My son came home from junior high one day and told me that his science teacher had them do an experiment to see where most germs were in the classroom. It turned out to be their hair. I guess it traps a lot of stuff because hair has such a large surface area.

Then, some years after that, I read that the first thing students notice about a new teacher is his/her hair. Light, bouncy, shiny hair must subconsciously mean to the observer that the hair is free of germs, microbes, DIRT. And that means it’s safe to touch and smell.

I look at the dog hair again and realize that the worst toxins that could exist on it might be some poison ivy that they may have brushed up against outside in the woods.

I look at the bits of grass in the pile and see the potential for soil.

My little pile of dirt that I had been hating has become something less lethal, more friendly.

I realize that most of my feelings about dirt being a bad thing are from my society. A dirty face on a child usually means the mother isn’t taking good care of their kid. Dirty clothes means the same thing. If a mother was a good mother, that child would be clean, clean, clean!

Then I think of my mother, seeing us kids coming through the back door in the kitchen, covered in dirt. She always was glad to see us dirty. She would say, “Oh, you’re dirty! You must have had a good time!” And then she’d laugh out loud.

I think of my students in the heart of the Inner City, almost all of them in clean, ironed clothes. Even their sneakers are spotless. And I remember how some of them would sob if they got those perfect clothes dirty. Their mothers would be furious, they’d tell me. They would be getting a whuppin’.

I think of how I’ve struggled out here at Chigger Lake, trying to get my house clean. I think of the concrete floor that, no matter how long or how hard or with what I scrub it, doesn’t relinquish the orange-red smudges of dog and cat footprints, smears, and sprays from the dogs of muddy water after their trek through the pond.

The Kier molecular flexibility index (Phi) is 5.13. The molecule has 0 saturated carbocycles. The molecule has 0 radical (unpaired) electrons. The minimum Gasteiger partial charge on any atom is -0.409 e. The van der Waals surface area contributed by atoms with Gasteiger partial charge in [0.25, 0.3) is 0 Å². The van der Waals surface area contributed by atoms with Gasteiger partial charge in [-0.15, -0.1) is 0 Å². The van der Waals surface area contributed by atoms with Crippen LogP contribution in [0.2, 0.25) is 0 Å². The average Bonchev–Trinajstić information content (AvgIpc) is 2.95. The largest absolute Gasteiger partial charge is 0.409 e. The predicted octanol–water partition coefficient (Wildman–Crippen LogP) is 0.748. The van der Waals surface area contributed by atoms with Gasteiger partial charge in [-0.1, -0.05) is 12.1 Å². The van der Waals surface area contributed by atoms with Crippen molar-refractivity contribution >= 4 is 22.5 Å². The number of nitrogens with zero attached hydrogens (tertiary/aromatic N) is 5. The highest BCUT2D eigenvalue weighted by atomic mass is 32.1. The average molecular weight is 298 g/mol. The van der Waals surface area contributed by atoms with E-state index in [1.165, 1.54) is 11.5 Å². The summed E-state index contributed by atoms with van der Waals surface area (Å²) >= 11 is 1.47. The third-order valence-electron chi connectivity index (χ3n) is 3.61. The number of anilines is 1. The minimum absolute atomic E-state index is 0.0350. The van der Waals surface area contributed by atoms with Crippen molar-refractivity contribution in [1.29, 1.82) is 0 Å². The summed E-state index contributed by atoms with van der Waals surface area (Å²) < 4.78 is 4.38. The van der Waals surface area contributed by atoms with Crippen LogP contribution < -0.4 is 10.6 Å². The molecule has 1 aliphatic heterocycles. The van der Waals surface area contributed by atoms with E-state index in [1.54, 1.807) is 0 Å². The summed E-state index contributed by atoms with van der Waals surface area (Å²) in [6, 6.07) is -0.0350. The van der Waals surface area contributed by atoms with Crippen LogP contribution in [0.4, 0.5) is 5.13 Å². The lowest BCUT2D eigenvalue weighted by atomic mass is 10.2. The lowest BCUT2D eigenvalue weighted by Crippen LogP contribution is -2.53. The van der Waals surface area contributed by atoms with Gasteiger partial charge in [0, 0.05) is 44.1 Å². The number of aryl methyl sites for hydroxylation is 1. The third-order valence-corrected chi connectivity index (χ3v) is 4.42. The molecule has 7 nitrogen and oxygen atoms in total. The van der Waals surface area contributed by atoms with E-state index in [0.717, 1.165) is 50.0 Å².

I think of the glass in the eight sliding glass doors that have never been washed. I think of the thin layer of dust that falls on everything in the house in a matter of minutes after I’ve dusted. I think of why it’s so important to me to clean the dirt off everything and realize it’s because of what people will think of me.

That’s all it is. It’s fear of being thought of as a dirty, lazy person.

I think of bleach. I think of how I’ve used it for years so my whites would be white and people would think of me as a clean person, which makes me think of Paul teaching me that yellowy-grayish whites can be a badge of honor.

I think of the detergents I used to use, with their chemical poisons, being emptied out of my washer into my land, killing the microbes that make the sweet crust of life on our planet.

I think of the rust (the fungus kind) that’s developed out on all my cottonwood trees. Their leaves are now covered with an orange powder which leads to brown spots which leads to brown leaves which leads to bare branches. I think of how I was tempted to spray them with poison to kill that menace and how I stopped in mid-thought to think in other terms of dealing with it. (Milk, Dear Reader, kills rust on plants.)

I think of how human beings in our culture fear insects, which are considered dirty and scary. The only good insect is a dead insect, most people think. I think of insect bombs and sprays and chemicals. I think of it being on my skin, in my nose, in my lungs, in my blood.

In my hair.

I think of an aquaintance who set off an insect bomb in her baby daughters’ bedroom while she slept, not realizing that it was poisonous to her child and only found out later how dangerous that had been. I think of my apple trees, still struggling in the north yard, but with brand new, bright green leaves, popping up here and there on the thin, long branches. It is the very first time they’ve looked like they’re happy.

It’s because of dirt.

Manure and my special fertilizer, my own urine in a 20 to 1 ratio with water, the recipe from Mother Earth News, to be exact. I’ve put it on the clay around the base of their trunks. Within days, leaves began to pop out on the branches.

Insects are eating the edges of their new leaves. I sprayed a mixture of canola oil and water on the leaves to make them distasteful to insects and as I bent one of the supple branches down to look more closely at the leaves and there, there! I saw nestled in the the green, green leaves, was the most adorable teddy bear of a spider. He looked at me curiously and stayed put. I laughed out loud.

Thanks, kid.






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Commie Mom is a big fat LIEBERAL living lightly on her land in Oklahoma.